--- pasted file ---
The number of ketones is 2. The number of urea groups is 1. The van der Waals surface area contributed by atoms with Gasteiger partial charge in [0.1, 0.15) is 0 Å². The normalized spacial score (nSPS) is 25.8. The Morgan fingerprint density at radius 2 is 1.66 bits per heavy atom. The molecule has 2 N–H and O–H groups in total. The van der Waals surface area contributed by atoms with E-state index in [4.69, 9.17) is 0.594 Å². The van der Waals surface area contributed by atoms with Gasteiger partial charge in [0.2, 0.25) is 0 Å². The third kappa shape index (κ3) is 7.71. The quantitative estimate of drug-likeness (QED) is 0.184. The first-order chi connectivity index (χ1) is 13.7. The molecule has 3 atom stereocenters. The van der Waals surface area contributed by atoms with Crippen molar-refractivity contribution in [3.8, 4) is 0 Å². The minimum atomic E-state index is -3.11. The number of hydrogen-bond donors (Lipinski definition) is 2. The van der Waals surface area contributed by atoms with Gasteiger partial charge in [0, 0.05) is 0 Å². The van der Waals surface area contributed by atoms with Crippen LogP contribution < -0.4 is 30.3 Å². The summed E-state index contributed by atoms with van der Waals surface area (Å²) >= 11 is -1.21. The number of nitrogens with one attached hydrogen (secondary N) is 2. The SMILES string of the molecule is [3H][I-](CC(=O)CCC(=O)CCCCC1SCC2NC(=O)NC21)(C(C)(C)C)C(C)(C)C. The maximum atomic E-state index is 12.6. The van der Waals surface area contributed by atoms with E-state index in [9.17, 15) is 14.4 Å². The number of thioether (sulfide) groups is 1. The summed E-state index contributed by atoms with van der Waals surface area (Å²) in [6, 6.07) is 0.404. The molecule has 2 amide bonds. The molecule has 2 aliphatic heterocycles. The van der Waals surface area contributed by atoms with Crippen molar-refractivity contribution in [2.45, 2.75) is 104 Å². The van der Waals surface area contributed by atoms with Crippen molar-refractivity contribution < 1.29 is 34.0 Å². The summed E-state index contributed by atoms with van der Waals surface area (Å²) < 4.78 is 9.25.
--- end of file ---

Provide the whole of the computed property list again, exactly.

The number of ketones is 2. The number of urea groups is 1. The van der Waals surface area contributed by atoms with Gasteiger partial charge in [0.1, 0.15) is 0 Å². The normalized spacial score (nSPS) is 25.8. The Morgan fingerprint density at radius 2 is 1.66 bits per heavy atom. The molecule has 2 N–H and O–H groups in total. The van der Waals surface area contributed by atoms with E-state index in [4.69, 9.17) is 0.594 Å². The van der Waals surface area contributed by atoms with Gasteiger partial charge in [0.2, 0.25) is 0 Å². The third kappa shape index (κ3) is 7.71. The quantitative estimate of drug-likeness (QED) is 0.184. The first-order chi connectivity index (χ1) is 13.7. The molecule has 3 atom stereocenters. The van der Waals surface area contributed by atoms with Crippen molar-refractivity contribution in [3.8, 4) is 0 Å². The minimum atomic E-state index is -3.11. The number of hydrogen-bond donors (Lipinski definition) is 2. The van der Waals surface area contributed by atoms with Gasteiger partial charge in [0, 0.05) is 0 Å². The van der Waals surface area contributed by atoms with Crippen LogP contribution < -0.4 is 30.3 Å². The summed E-state index contributed by atoms with van der Waals surface area (Å²) >= 11 is -1.21. The number of nitrogens with one attached hydrogen (secondary N) is 2. The SMILES string of the molecule is [3H][I-](CC(=O)CCC(=O)CCCCC1SCC2NC(=O)NC21)(C(C)(C)C)C(C)(C)C. The maximum atomic E-state index is 12.6. The van der Waals surface area contributed by atoms with E-state index in [9.17, 15) is 14.4 Å². The number of thioether (sulfide) groups is 1. The summed E-state index contributed by atoms with van der Waals surface area (Å²) in [6, 6.07) is 0.404. The molecule has 2 amide bonds. The molecule has 2 aliphatic heterocycles. The van der Waals surface area contributed by atoms with Crippen molar-refractivity contribution in [2.45, 2.75) is 104 Å². The van der Waals surface area contributed by atoms with Crippen molar-refractivity contribution < 1.29 is 34.0 Å². The summed E-state index contributed by atoms with van der Waals surface area (Å²) < 4.78 is 9.25.